Sue Robb of 4Children talks to Julie Laughton and Alison Britton from the Department for Education about the role of childminders in delivering the 30 hours free entitlement.
Local Government Minister Rishi Sunak has announced new government legislation to allow councils to charge double the rate of council tax on homes left empty for years.
It is believed that there are currently more than 200,000 long-term empty dwellings in England, compared to 300,000 in 2010. That figure reduced as a result of councils being given powers to charge a 50 per cent premium on council tax bills in 2013.
Councils will be handed powers to levy additional charges on homes standing empty for two years or more as part of a wider range of measures to ‘fix the country’s broken housing market’, with authorities able to use funds from the premium to keep council tax levels down for working families.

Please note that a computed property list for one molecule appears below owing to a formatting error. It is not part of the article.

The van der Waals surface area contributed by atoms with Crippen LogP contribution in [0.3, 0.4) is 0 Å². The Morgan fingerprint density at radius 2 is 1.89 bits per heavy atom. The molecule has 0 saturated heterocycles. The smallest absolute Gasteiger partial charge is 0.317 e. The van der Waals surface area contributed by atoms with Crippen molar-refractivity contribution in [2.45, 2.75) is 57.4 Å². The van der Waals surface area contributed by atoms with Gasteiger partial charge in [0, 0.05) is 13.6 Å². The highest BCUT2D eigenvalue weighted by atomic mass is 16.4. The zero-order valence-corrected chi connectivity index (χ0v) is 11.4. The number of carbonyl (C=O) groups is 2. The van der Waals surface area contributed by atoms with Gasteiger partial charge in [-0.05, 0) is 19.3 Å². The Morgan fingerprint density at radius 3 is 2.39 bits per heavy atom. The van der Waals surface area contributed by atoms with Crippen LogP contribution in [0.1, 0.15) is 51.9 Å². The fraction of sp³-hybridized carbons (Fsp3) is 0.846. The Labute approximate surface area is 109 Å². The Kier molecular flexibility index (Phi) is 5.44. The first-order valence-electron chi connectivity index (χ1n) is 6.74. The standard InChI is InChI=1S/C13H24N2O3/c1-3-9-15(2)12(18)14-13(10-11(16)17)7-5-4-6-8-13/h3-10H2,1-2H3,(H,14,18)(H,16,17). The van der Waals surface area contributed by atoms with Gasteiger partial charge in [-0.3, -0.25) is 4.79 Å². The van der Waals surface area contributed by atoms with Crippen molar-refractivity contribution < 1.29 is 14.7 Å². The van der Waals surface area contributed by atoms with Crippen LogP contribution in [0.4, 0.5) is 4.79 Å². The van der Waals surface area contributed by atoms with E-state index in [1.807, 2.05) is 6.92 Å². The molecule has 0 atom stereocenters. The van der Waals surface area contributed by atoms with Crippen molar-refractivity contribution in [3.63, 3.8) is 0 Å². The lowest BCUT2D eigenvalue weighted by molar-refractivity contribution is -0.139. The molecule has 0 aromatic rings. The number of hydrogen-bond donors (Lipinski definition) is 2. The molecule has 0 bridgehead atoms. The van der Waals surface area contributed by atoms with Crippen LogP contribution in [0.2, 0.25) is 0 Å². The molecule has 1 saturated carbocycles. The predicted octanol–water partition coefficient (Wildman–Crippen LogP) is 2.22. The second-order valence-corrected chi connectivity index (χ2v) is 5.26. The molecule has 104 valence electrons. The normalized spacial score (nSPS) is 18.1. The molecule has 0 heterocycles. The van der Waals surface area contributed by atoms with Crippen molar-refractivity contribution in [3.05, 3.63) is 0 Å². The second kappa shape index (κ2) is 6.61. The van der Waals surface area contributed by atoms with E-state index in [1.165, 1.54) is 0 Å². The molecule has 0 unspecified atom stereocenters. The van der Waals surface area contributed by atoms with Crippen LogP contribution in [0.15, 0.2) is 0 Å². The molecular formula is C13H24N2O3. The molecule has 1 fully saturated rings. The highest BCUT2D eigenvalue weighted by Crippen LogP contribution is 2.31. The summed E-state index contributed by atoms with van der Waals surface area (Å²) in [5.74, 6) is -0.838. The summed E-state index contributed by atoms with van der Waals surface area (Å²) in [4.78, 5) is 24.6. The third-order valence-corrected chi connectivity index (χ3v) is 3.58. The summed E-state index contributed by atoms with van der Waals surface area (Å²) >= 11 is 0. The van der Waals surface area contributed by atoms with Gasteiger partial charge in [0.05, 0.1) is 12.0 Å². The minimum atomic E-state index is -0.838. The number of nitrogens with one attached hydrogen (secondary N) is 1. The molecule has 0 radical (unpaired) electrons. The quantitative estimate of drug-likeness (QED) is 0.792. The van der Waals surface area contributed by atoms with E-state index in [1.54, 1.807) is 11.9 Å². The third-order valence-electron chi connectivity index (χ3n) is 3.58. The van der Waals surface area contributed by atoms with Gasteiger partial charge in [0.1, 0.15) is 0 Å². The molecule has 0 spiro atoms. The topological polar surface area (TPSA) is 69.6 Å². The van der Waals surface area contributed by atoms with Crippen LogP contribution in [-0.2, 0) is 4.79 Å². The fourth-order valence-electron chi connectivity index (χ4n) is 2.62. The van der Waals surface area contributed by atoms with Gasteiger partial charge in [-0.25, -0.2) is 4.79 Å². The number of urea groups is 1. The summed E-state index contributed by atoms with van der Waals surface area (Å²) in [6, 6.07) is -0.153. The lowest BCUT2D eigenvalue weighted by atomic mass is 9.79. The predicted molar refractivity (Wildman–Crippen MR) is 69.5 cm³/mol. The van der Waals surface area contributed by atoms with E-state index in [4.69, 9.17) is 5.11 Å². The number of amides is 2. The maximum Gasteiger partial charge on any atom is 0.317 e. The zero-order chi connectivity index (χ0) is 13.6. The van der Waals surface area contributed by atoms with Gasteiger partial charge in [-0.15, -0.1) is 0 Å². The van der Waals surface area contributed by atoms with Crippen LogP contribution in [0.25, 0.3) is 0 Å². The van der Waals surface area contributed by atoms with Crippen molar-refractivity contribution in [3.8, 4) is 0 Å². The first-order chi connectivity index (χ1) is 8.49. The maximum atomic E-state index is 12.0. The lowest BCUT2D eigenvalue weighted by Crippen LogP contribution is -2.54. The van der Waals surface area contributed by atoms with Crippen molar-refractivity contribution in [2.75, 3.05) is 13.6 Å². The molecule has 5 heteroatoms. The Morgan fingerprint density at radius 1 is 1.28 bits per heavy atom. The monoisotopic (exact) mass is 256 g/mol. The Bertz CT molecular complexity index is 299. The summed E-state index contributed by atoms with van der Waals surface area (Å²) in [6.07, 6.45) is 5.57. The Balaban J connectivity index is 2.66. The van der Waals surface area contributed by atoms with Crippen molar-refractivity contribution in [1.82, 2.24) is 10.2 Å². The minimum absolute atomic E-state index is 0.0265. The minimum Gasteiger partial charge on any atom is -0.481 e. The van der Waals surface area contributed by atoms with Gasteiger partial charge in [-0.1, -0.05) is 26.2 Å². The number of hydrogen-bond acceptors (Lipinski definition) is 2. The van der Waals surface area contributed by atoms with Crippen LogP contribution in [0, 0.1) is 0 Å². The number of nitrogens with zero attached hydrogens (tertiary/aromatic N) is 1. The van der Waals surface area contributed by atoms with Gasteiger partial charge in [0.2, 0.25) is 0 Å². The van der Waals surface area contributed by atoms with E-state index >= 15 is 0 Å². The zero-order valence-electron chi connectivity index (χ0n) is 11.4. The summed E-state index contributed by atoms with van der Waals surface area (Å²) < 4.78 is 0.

Sunak said: “It is simply wrong that, while there are 200,000 long-term empty properties across the country, thousands of families are desperate for a secure place to call home. This new power will equip councils with the tools they need to encourage owners of long-term empty properties to bring them back into use – and at the same time tackle the harmful effect they have on communities through squatting, vandalism and anti-social behaviour.”
Under the New Homes Bonus scheme, which was introduced in 2011, councils earn the same financial reward for bringing an empty home back into use as for building a new one.
Councils wanting to reduce pollution from toxic gases such as nitrogen dioxide from traffic on our roads must also consider how compliance can be cost-effectively achieved for the Clean Air Zones (CAZ) and Low Emission Zones (LEZ) that they are currently planning.
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